Category: Tropical papers

How bad do our patients instill the eyedrops? Case of Nigeria

https://pubmed.ncbi.nlm.nih.gov/34655378/

Assessment of eye drop instillation techniques among patients with primary open angle glaucoma in a Nigerian tertiary hospital
Olapeju A Sam-Oyerinde et al. Int Ophthalmol. 2021.

Approximately everyone does not wash their hands before the instillation. And ~30-40% touch the eye during inatillations. This was tested in Nigeria on glaucoma patients.

When should one treat choroiditis with oral antitubercular therapy?

New consensus on treating presumed tubercular choroiditis with oral antitubercular therapy

https://pubmed.ncbi.nlm.nih.gov/32115264/

Fluoresceine and applanation tonometry

Lack of Fluoresceine is a constant feature of working in tropics. I was always wondering, if measurement without staining (which was often a case) makes sense. Actually, it’s not bad!

Vernal-like keratoconjunctivitis in adults with HIV

An Entity, of which I was not aware…

The role of human immunodeficiency virus in the pathogenesis of vernal keratoconjunctivitis-like disease in adults: A demographic and epidemiological study
Indian J Ophthalmol. 2020 Aug;68(8):1551-1554. doi: 10.4103/ijo.IJO_1608_19.
Authors
Anine Kritzinger 1 , Anthony G Zaborowski 1 , Wilbert Sibanda 2 , Linda Visser 1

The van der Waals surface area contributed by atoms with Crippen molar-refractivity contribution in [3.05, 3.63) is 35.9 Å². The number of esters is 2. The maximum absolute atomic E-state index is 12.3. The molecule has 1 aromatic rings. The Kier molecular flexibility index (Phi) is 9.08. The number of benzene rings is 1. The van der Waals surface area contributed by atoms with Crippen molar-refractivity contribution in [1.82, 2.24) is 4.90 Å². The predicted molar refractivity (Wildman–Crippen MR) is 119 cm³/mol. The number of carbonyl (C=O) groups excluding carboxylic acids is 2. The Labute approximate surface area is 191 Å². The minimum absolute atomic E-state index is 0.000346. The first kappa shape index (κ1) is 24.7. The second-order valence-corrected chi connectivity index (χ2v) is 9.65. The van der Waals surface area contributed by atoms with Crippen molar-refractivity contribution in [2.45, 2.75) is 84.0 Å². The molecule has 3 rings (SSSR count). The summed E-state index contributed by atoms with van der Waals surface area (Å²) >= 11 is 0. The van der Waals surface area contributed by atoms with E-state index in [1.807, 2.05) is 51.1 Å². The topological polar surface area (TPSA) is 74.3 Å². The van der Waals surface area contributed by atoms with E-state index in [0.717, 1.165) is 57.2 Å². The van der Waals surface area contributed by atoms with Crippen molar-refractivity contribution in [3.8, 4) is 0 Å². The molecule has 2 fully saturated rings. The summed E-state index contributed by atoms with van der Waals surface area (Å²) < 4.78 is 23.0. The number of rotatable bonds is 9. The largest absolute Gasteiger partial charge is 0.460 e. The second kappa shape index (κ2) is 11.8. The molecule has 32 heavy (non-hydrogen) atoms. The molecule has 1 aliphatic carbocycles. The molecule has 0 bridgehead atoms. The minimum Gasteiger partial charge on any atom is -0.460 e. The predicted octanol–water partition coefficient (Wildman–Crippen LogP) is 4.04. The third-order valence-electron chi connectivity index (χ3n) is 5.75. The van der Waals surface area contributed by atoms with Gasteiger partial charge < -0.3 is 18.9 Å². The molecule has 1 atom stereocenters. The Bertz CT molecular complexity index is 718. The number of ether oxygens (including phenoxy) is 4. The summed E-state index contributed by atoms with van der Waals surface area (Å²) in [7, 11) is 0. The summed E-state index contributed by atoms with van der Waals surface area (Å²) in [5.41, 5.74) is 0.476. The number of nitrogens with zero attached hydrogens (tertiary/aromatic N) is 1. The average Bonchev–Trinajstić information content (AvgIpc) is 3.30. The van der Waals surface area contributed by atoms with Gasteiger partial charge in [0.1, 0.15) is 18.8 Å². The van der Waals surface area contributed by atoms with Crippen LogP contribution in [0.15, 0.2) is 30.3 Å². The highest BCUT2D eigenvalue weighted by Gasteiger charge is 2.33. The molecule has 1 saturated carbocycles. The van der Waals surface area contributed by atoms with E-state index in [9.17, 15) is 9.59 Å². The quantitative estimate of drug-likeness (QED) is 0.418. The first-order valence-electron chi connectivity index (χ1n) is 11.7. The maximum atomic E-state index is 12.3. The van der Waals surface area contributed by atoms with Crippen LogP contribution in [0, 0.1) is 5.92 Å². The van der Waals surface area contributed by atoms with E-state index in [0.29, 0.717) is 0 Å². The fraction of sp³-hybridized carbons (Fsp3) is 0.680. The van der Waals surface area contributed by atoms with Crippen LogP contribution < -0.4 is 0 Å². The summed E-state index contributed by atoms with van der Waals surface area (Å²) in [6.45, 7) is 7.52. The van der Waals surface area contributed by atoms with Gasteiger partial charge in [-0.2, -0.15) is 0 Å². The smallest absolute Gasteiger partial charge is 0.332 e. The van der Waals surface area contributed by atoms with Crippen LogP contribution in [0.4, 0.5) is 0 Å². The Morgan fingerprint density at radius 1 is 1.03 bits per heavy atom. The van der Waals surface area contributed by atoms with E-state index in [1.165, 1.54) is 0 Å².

Affiliations
1 Department of Ophthalmology, University of KwaZulu-Natal, Durban, South Africa.
2 School of Mathematics, Statistics and Computer Science, University of KwaZulu-Natal, Durban, South Africa.
PMID: 32709773
PMCID: PMC7640813
DOI: 10.4103/ijo.IJO_1608_19
Free PMC article
Abstract
Purpose: The purpose was to identify and describe patients with new-onset vernal keratoconjunctivitis-like (VKC-like) disease after puberty.

Methods: The study consisted of two parts: a prospective observational descriptive study of patients with new-onset VKC-like disease, and a case-control study to determine the relationship of a CD4 count with VKC-like disease in adults, in the setting of human immunodeficiency virus (HIV). Patients were recruited between January 2016 and November 2017 from a Provincial Eye hospital, one of two large referral hospitals in KwaZulu-Natal, South Africa. Patients presenting to the eye clinic were screened and diagnosed at the Primary Eye Care Unit. Inclusion criteria: age 15 years and older with signs and symptoms of new-onset VKC-like disease. Exclusion criteria: a history of childhood atopic diseases, atopic keratoconjunctivitis and patients who declined HIV testing. Data collected included HIV status, CD4 count, antinuclear antibodies and total serum immunoglobulin E.

Results: Thirty-three patients were included; females n = 16 and males n = 17. The mean age at presentation was 32.45 ± 9.93 years, 95% CI = 28.94-35.97. Twenty-six patients (78.8%) were HIV positive, 95% CI (62-89). The proportion of HIV positive patients was statistically different from the HIV negative group, Chi-squared = 21.866, P value <0.0001. In the group of HIV positive patients, 72% were classified as immunodeficient according to their CD4 counts. An association was proven between severely immunodeficient patients and the risk of VKC-like disease (Chi-squared = 4.992, P value = 0.0255).

Conclusion: In this cohort, a statistically significant association was found between VKC-like disease in adults and an HIV positive status. This association calls for more research on the subject.

Keywords: Allergy; VKC-like disease in adults; immunocompromised; ocular manifestations of HIV; vernal keratoconjunctivitis.